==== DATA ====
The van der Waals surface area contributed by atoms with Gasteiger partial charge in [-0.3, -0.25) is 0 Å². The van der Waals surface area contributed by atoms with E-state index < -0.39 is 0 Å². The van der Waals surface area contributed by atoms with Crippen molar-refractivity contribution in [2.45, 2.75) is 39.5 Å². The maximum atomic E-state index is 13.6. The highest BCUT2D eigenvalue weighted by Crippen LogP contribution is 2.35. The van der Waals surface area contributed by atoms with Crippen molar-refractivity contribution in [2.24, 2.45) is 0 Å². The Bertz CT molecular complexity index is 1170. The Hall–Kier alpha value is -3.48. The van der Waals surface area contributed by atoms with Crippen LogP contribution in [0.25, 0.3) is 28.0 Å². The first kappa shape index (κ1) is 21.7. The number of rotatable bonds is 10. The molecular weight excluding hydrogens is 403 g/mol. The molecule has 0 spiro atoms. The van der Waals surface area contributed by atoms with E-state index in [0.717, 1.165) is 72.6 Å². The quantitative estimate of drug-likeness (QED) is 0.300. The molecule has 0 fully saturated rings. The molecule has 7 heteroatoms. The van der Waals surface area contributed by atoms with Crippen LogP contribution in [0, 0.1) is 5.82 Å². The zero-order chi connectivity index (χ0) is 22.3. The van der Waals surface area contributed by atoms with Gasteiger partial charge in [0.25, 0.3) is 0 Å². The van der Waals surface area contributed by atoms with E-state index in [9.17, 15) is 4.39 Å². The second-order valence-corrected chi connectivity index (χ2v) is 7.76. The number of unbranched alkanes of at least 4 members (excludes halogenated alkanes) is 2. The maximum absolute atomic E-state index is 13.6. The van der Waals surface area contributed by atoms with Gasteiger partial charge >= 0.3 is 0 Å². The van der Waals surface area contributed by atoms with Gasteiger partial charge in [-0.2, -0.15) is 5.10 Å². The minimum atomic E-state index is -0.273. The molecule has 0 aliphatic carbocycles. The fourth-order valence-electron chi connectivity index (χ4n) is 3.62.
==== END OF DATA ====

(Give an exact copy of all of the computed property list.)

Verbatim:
The van der Waals surface area contributed by atoms with Gasteiger partial charge in [-0.3, -0.25) is 0 Å². The van der Waals surface area contributed by atoms with E-state index < -0.39 is 0 Å². The van der Waals surface area contributed by atoms with Crippen molar-refractivity contribution in [2.45, 2.75) is 39.5 Å². The maximum atomic E-state index is 13.6. The highest BCUT2D eigenvalue weighted by Crippen LogP contribution is 2.35. The van der Waals surface area contributed by atoms with Crippen molar-refractivity contribution in [2.24, 2.45) is 0 Å². The Bertz CT molecular complexity index is 1170. The Hall–Kier alpha value is -3.48. The van der Waals surface area contributed by atoms with Crippen LogP contribution in [0.25, 0.3) is 28.0 Å². The first kappa shape index (κ1) is 21.7. The number of rotatable bonds is 10. The molecular weight excluding hydrogens is 403 g/mol. The molecule has 0 spiro atoms. The van der Waals surface area contributed by atoms with E-state index in [0.717, 1.165) is 72.6 Å². The quantitative estimate of drug-likeness (QED) is 0.300. The molecule has 0 fully saturated rings. The molecule has 7 heteroatoms. The van der Waals surface area contributed by atoms with Crippen LogP contribution in [0, 0.1) is 5.82 Å². The zero-order chi connectivity index (χ0) is 22.3. The van der Waals surface area contributed by atoms with Gasteiger partial charge in [0.25, 0.3) is 0 Å². The van der Waals surface area contributed by atoms with E-state index in [9.17, 15) is 4.39 Å². The second-order valence-corrected chi connectivity index (χ2v) is 7.76. The number of unbranched alkanes of at least 4 members (excludes halogenated alkanes) is 2. The maximum absolute atomic E-state index is 13.6. The van der Waals surface area contributed by atoms with Gasteiger partial charge >= 0.3 is 0 Å². The van der Waals surface area contributed by atoms with Gasteiger partial charge in [-0.2, -0.15) is 5.10 Å². The minimum atomic E-state index is -0.273. The molecule has 0 aliphatic carbocycles. The fourth-order valence-electron chi connectivity index (χ4n) is 3.62.